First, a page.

regulatory impost on businesses and households that are struggling in an
extremely difficult economic climate.
- If the government is serious
about its desire to grow New Zealand’s economy and raise our living
standards, the ETS must be repealed.
*THE ETS IS DAMAGING THE COMPETITIVENESS OF NEW
Before the Emissions Trading Scheme was introduced,
many businesses expressed concern that a price on carbon would be
unaffordable and could affect their viability - especially those competing
against rivals in countries that do not have carbon charges. Many of those
businesses will have managed to cope with the present carbon prices. But
the proposed doubling of charges will inevitably force some to close,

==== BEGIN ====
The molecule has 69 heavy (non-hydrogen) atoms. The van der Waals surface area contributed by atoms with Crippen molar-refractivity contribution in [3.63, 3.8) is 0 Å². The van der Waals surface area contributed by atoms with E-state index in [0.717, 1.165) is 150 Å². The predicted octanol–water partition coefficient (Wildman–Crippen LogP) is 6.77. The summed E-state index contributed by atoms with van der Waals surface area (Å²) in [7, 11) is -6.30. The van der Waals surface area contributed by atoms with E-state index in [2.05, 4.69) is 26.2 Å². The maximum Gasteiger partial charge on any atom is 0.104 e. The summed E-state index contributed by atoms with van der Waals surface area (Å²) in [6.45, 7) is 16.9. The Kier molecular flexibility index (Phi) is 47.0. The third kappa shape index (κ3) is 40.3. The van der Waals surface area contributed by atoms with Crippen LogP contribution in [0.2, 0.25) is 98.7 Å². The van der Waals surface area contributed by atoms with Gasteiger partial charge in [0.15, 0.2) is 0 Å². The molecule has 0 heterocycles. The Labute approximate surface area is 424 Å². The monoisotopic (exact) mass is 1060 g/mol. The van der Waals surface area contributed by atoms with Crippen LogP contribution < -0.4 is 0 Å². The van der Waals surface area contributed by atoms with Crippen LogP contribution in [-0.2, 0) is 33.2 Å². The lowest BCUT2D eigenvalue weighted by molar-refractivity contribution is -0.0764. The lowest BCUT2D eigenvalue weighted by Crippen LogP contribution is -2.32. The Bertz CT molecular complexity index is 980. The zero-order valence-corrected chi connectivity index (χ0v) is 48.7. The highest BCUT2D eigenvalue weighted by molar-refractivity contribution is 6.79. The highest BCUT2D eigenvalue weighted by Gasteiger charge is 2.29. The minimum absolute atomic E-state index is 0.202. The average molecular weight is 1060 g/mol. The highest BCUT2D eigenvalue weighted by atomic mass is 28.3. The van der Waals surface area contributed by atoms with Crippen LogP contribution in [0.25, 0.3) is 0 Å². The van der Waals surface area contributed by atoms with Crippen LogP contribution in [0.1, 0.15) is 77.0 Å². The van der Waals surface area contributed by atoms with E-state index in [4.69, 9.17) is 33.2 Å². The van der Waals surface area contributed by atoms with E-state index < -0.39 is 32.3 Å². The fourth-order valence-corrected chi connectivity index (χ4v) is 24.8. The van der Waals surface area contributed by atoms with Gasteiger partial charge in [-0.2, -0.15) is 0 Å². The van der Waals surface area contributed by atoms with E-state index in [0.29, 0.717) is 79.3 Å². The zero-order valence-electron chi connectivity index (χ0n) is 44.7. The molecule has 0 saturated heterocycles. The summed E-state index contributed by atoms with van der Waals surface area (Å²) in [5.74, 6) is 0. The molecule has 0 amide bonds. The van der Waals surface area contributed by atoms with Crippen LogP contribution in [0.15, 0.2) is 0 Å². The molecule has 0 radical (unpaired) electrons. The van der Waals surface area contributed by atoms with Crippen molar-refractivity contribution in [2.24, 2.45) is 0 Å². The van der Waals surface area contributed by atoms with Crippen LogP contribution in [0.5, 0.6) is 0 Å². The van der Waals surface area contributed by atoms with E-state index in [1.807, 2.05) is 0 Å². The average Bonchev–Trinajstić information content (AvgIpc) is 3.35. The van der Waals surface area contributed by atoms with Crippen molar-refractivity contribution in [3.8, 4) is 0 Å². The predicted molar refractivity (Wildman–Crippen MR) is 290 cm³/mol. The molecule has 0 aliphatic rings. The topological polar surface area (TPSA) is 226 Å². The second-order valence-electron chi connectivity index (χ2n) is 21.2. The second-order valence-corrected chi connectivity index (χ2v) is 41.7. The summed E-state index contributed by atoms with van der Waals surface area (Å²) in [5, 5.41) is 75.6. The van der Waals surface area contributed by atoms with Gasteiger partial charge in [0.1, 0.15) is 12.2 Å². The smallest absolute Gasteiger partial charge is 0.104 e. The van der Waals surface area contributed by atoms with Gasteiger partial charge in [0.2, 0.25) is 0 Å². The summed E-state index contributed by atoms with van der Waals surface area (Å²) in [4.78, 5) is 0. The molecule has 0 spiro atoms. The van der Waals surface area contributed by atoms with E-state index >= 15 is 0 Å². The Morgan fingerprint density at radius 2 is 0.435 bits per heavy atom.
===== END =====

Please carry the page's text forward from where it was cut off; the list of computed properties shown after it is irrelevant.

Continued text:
others to lay off staff, and some businesses with a strong manufacturing
component to relocate to countries where such arbitrary costs are not
- The ETS has imposed an
unacceptable cost burden on businesses that have to compete with countries
that do not have an ETS and should be repealed.
*NEW ZEALAND’S ETS
ENSURES WE DO MORE THAN OUR “FAIR SHARE”:
The government continues to pretend that New
Zealand should only do its “fair share” - while ensuring the ETS doesn’t
impact unreasonably on business and households. Under the present ETS,
this statement is a grossly misleading fabrication.
The ETS has
been specifically designed to ensure that New Zealand does far more than
its fair share, as the former Minister Nick Smith explained to Parliament:
“On 1 July 2010 New Zealand will have the first emissions trading scheme
up and running outside Europe, and it will cover more sectors than the